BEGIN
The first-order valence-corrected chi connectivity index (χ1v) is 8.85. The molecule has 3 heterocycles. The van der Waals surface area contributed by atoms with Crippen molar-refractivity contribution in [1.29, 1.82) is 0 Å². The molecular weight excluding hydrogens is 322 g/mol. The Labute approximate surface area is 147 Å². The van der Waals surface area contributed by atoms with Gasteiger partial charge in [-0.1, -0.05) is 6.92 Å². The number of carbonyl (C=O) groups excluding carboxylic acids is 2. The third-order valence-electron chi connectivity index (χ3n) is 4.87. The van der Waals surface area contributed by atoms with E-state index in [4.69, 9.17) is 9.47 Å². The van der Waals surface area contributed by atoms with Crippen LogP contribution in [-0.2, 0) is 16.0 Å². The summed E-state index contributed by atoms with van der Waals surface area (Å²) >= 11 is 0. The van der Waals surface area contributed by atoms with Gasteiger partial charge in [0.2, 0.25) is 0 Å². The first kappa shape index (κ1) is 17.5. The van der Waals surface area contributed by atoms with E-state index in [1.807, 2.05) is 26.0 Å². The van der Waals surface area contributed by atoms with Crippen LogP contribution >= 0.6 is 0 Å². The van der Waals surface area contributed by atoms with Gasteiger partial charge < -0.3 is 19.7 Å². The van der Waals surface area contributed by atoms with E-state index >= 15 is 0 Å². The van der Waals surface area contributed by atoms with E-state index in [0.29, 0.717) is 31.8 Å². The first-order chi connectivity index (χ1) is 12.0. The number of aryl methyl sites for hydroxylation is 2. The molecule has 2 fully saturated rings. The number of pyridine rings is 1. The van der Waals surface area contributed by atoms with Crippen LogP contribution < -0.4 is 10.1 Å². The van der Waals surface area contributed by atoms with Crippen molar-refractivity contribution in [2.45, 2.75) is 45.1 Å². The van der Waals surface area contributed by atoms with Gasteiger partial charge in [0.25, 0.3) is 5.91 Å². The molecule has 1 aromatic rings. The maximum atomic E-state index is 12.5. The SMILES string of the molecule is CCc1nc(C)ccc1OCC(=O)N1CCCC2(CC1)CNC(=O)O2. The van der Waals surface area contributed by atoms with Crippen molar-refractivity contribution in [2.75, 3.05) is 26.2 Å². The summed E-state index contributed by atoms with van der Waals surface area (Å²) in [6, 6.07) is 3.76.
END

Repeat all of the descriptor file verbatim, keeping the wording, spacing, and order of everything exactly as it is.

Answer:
The first-order valence-corrected chi connectivity index (χ1v) is 8.85. The molecule has 3 heterocycles. The van der Waals surface area contributed by atoms with Crippen molar-refractivity contribution in [1.29, 1.82) is 0 Å². The molecular weight excluding hydrogens is 322 g/mol. The Labute approximate surface area is 147 Å². The van der Waals surface area contributed by atoms with Gasteiger partial charge in [-0.1, -0.05) is 6.92 Å². The number of carbonyl (C=O) groups excluding carboxylic acids is 2. The third-order valence-electron chi connectivity index (χ3n) is 4.87. The van der Waals surface area contributed by atoms with E-state index in [4.69, 9.17) is 9.47 Å². The van der Waals surface area contributed by atoms with Crippen LogP contribution in [-0.2, 0) is 16.0 Å². The summed E-state index contributed by atoms with van der Waals surface area (Å²) >= 11 is 0. The van der Waals surface area contributed by atoms with Gasteiger partial charge in [0.2, 0.25) is 0 Å². The first kappa shape index (κ1) is 17.5. The van der Waals surface area contributed by atoms with E-state index in [1.807, 2.05) is 26.0 Å². The van der Waals surface area contributed by atoms with Crippen LogP contribution >= 0.6 is 0 Å². The van der Waals surface area contributed by atoms with Gasteiger partial charge < -0.3 is 19.7 Å². The van der Waals surface area contributed by atoms with E-state index >= 15 is 0 Å². The van der Waals surface area contributed by atoms with E-state index in [0.29, 0.717) is 31.8 Å². The first-order chi connectivity index (χ1) is 12.0. The number of aryl methyl sites for hydroxylation is 2. The molecule has 2 fully saturated rings. The number of pyridine rings is 1. The van der Waals surface area contributed by atoms with Crippen LogP contribution < -0.4 is 10.1 Å². The van der Waals surface area contributed by atoms with Crippen molar-refractivity contribution in [2.45, 2.75) is 45.1 Å². The van der Waals surface area contributed by atoms with Gasteiger partial charge in [0.25, 0.3) is 5.91 Å². The molecule has 1 aromatic rings. The maximum atomic E-state index is 12.5. The SMILES string of the molecule is CCc1nc(C)ccc1OCC(=O)N1CCCC2(CC1)CNC(=O)O2. The van der Waals surface area contributed by atoms with Crippen molar-refractivity contribution in [2.75, 3.05) is 26.2 Å². The summed E-state index contributed by atoms with van der Waals surface area (Å²) in [6, 6.07) is 3.76.